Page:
I spent a few weeks with an SRP 600 pair mainly using them as a complementary set of monitors, as I'd loaned my NS-10Ms to another engineer and needed another set of monitors for referencing during some mix projects. Right off the bat, it was apparent that they are indeed articulate, and loud. I had to turn them down a bit to make them evenly matched with my Focal and my Auratone speakers. But aside from shear volume, the detail in the midrange was very pleasing.

After digging in a bit more and experimenting with both my own mixes and some of my favorite albums, from 300 Hz — 12 kHz, I felt like I was hearing a pretty darn accurate representation of the audio — particularly within the crucial 800 Hz — 2 kHz midrange. The manual specifies a usable frequency range of 42 Hz — 25 kHz, and I feel like for the most part that's true, which I didn't expect would be the case, given the size and cost.

When it came to actually making decisions with the Sonodynes, I first played a mix that I'd been working on for a few days, and a few things jumped out at me right away. I could hear that my vocal effects were clouding up the center of the image in both their positioning and their equalization — a welcome revelation. After switching back to my Focals, I found that it was the right call. There was also a guitar that was covering up the vocals with some overzealous 400 Hz. However, the biggest shock was I could hear the punchy ultra-lows (which I'll classify as 40-80 Hz for the purposes of this review), coming from these little monitors quite clearly. I went to work on those frequencies, as I'd noticed that they were an issue in my car earlier that day.

For all of the good things that the SRP 600 did to the midrange, I felt like 100-250 Hz was less impressive, but still very useful for ensuring that my mixes were translating with lesser systems. It should also be noted that this review was conducted entirely in one room, so your results may vary (especially in regards to frequency ranges that are affected most by nearby surface reflections). While the back of the speakers have equalizers that allow you to increase 50-250 Hz by up to 3 dB either way (and a separate EQ for the highs), I was happy with the representation up to 100 Hz, so I figured it'd be best to do any critical low-end adjustments on my usual rig that I know inside and out. After all, I was mainly evaluating these monitors by utilizing them as a complementary pair to my current setup, so revealing any flaws in my midrange was much more appealing to me than a fancy low register. It should be noted, however, that an unclouded low end allows you to really concentrate on your midrange, which was exactly what I'd been looking for.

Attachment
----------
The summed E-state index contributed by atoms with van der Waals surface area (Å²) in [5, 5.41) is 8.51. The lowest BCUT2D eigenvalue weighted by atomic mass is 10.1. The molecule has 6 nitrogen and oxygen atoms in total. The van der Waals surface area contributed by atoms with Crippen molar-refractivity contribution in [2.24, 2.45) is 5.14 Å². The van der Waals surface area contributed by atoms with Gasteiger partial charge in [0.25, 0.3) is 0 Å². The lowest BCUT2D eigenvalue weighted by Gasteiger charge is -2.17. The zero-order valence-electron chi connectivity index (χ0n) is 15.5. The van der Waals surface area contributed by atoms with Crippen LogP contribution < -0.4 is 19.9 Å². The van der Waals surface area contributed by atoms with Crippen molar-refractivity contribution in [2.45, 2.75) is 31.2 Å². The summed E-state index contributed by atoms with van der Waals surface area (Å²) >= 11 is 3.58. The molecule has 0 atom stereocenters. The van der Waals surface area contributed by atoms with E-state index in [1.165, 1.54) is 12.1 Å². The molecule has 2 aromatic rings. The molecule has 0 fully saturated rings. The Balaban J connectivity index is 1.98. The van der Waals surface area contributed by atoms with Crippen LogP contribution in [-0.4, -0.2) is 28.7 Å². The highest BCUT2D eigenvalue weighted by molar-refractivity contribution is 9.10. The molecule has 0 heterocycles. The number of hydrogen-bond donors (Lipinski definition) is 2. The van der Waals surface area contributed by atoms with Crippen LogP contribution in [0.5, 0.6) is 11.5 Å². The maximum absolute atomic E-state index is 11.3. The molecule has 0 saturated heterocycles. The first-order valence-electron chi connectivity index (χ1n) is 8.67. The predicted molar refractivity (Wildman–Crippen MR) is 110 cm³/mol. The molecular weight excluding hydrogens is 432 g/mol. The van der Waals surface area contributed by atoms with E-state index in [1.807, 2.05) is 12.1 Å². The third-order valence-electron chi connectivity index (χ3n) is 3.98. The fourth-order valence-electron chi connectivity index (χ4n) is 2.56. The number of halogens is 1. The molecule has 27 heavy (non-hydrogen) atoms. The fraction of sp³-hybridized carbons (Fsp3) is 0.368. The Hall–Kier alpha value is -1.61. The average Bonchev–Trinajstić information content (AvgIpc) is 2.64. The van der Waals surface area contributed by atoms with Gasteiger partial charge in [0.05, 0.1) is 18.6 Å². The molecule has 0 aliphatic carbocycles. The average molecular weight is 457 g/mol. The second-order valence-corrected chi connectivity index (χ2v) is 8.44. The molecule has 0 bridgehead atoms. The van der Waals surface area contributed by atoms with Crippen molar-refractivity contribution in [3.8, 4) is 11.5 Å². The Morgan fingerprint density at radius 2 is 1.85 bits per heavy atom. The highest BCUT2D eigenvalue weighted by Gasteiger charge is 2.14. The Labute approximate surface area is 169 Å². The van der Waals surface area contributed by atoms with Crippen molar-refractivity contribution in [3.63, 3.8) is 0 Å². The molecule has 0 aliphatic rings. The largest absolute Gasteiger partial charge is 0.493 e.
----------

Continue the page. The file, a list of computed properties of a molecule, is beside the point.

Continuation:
Last but not least, I found the high end to be very serviceable — perhaps not as revealing as the midrange, but coming in a close second. You'll definitely know if you've got too much going on from 5 kHz up. I'd describe the response as being crispy — somewhere between the Genelec 8000 series and the Mackie HR824 [Tape Op #67]. In my time with the monitors, I didn't feel like I had to dial back the high end, but I wasn't really using them exclusively. Were they the only monitors I had to use, listening at extremely high levels would probably call for a slight adjustment.

The SRP 600 retails for $775 each, which is interesting, because I feel like overall, they sound a little more expensive than that. For me, the big thing is that they sound very different than what I'm used to, but in an entirely useful way, so I may have to buy myself (yet) another pair of speaker stands for my room. Monitors are a very subjective and finicky thing to nail down, so I fully suggest trying out several different pairs if you're in the market; just be sure to include the SRP series while you're at it.

Dave Hidek

Posted on: 9/21/2016